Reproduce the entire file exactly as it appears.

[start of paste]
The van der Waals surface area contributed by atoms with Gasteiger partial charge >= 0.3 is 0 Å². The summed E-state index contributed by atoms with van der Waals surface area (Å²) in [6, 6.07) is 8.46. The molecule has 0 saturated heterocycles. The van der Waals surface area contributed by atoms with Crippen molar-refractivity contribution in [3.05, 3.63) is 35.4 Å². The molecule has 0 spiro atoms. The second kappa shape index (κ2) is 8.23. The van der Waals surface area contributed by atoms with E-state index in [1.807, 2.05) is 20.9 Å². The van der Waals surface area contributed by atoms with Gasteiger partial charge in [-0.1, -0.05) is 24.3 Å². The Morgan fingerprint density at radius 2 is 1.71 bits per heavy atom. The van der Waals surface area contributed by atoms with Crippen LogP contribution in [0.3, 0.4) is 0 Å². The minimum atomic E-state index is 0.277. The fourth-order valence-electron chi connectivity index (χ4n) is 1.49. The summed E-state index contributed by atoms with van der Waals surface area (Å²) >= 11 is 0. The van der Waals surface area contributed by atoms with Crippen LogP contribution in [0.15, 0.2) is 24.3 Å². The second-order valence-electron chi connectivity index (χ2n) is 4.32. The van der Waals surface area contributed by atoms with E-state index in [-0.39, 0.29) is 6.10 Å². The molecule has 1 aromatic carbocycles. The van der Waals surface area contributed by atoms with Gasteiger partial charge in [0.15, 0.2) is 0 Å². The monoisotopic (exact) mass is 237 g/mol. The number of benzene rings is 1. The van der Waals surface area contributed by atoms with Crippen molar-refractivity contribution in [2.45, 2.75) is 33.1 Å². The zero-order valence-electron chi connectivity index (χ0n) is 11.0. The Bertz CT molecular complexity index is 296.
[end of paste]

The van der Waals surface area contributed by atoms with Gasteiger partial charge >= 0.3 is 0 Å². The summed E-state index contributed by atoms with van der Waals surface area (Å²) in [6, 6.07) is 8.46. The molecule has 0 saturated heterocycles. The van der Waals surface area contributed by atoms with Crippen molar-refractivity contribution in [3.05, 3.63) is 35.4 Å². The molecule has 0 spiro atoms. The second kappa shape index (κ2) is 8.23. The van der Waals surface area contributed by atoms with E-state index in [1.807, 2.05) is 20.9 Å². The van der Waals surface area contributed by atoms with Gasteiger partial charge in [-0.1, -0.05) is 24.3 Å². The Morgan fingerprint density at radius 2 is 1.71 bits per heavy atom. The van der Waals surface area contributed by atoms with Crippen LogP contribution in [0.3, 0.4) is 0 Å². The minimum atomic E-state index is 0.277. The fourth-order valence-electron chi connectivity index (χ4n) is 1.49. The summed E-state index contributed by atoms with van der Waals surface area (Å²) >= 11 is 0. The van der Waals surface area contributed by atoms with Crippen LogP contribution in [0.15, 0.2) is 24.3 Å². The second-order valence-electron chi connectivity index (χ2n) is 4.32. The van der Waals surface area contributed by atoms with E-state index in [-0.39, 0.29) is 6.10 Å². The molecule has 1 aromatic carbocycles. The van der Waals surface area contributed by atoms with Gasteiger partial charge in [0.15, 0.2) is 0 Å². The monoisotopic (exact) mass is 237 g/mol. The number of benzene rings is 1. The van der Waals surface area contributed by atoms with Crippen molar-refractivity contribution in [2.45, 2.75) is 33.1 Å². The zero-order valence-electron chi connectivity index (χ0n) is 11.0. The Bertz CT molecular complexity index is 296.